The Danger of Flying Helicopters at the Line of Control

Opinion is divided even among experienced veterans about what must be done when an adversary’s helicopter enters the Indian airspace at the Line of Control (LoC) or breaches an agreement with reference to the rules of engagement. A minority says simply shoot the helicopter down and send the occupants to their doom. However, a prudent majority, well-versed in the dynamics of the LoC, has a different opinion.

The context for this essay is the 700-metre intrusion by a civilian helicopter, carrying the so-called Pakistan-occupied Kashmir (PoK) prime minister on 30 September 2018, across the LoC in the Gulpur segment of Poonch sector. Sporadic sounds of fire by the Indian Army posts in the area are heard in a video clip that was aired on television that night. There has been fervent discussions on social media about the incident, but no conclusive opinion on how to deal with such an incident, which is not unusual, even if a civilian helicopter near the LoC, and straying, too, has a one-in-a-million chance.

For an informed opinion to be formed on the subject, some facts need to be placed on record. The rules of engagement clearly state that there will be no flying by fixed-wing aircraft within 10 kilometres of the LoC on either side. For rotary-wing aircraft (helicopters), the limit is 1 km. It is quite easy to follow such rules when the terrain is plain, with lots of definable landmarks and a boundary between nations clearly demarcated on a map as well as on the ground. Not so when the terrain is mountainous, at a high altitude, and with jagged rocky outcrops and jungle interspersed all over. Sticking to the 1-km rule is nearly impossible because while helipads may fall outside of that distance, the approach to them could involve circuitous flying that could easily breach the rule. For casualty evacuation, too, breach of rule is permitted after appropriately informing the other side.

The primary issue here is the feasibility of mistakes occurring in the recognition of features that supposedly help in understanding the alignment of the LoC. Ideally, a distance of 1.5-2 km should be kept as a leeway to prevent mistakes, but, again, that is not always possible, as already set out on account of operational constraints and the technical necessity of approaches. This is applicable to both sides. The issue could have been easily resolved had there been trust between the two sides. Flying close to the LoC at an appropriate height and for a degree of time provides an excellent visual peep into areas that cannot be seen from the ground. It helps in mapping potential targets for fire assaults and even photographing facilities. However, there is an argument that in today’s environment, whatever can be seen by a close-flying helicopter along the LoC is also visible through satellite technology but with lower resolution.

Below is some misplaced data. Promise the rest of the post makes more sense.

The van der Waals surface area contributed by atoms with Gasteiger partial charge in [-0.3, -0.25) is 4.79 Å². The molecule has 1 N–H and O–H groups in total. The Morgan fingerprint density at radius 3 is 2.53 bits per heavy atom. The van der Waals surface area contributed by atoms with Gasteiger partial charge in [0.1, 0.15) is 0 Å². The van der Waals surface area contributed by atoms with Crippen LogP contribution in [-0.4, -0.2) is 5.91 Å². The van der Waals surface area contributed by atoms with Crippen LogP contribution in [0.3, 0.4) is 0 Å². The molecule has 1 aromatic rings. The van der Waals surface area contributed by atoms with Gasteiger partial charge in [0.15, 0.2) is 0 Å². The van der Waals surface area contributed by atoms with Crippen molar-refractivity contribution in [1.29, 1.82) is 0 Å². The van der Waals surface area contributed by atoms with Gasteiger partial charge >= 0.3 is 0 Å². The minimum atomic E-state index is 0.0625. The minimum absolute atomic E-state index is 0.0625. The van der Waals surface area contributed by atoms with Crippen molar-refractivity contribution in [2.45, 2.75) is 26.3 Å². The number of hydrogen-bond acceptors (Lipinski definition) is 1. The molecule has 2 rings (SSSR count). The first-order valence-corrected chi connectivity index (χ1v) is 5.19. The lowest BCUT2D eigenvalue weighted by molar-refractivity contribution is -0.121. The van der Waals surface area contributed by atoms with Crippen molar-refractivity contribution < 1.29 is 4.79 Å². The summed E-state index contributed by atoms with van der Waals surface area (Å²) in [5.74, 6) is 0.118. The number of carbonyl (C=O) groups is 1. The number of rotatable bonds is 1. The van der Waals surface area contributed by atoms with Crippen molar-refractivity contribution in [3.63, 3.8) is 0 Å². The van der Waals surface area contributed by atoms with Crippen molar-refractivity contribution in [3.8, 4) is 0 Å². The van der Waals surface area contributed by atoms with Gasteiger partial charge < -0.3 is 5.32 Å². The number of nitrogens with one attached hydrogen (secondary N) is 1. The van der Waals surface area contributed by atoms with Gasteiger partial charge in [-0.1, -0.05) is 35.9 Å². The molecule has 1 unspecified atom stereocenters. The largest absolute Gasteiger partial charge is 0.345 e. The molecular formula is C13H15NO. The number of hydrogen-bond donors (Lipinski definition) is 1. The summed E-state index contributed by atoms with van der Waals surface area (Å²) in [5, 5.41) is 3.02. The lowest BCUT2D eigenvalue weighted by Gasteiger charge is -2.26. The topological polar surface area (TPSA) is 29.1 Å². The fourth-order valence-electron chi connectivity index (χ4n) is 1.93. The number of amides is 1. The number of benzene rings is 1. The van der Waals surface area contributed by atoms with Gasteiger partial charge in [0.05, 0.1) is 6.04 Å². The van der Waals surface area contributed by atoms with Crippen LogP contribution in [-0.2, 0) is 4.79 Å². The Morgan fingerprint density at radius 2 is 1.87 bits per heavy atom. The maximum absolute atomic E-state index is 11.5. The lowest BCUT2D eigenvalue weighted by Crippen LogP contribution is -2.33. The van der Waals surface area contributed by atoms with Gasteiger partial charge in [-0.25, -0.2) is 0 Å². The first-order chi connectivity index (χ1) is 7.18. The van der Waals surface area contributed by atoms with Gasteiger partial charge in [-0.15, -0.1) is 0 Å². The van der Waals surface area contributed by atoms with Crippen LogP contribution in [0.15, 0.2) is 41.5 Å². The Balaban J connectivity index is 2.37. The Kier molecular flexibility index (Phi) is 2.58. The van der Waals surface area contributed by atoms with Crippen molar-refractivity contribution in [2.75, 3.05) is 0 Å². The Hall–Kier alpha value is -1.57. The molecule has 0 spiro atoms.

In an editorial, Pakistani daily Dawn writes: “The line between catastrophe and the tension-ridden norm along the LoC in the disputed Kashmir region has yet again been shown to be unbearably thin.” There is no doubt that in the current condition of a complete breakdown of trust, both sides can ill-afford any military advantage to the other through close visual reconnaissance from the air, the very purpose of the restrictions on flying being just that. The question is whether these rules of engagement can be followed implicitly. A military opinion will always suggest implicit execution and any breach of rule drawing an expected military response by the other. Yet, how does one account for the factors outlined earlier—the high feasibility of breaches on account of constraints of terrain, weather, and human error.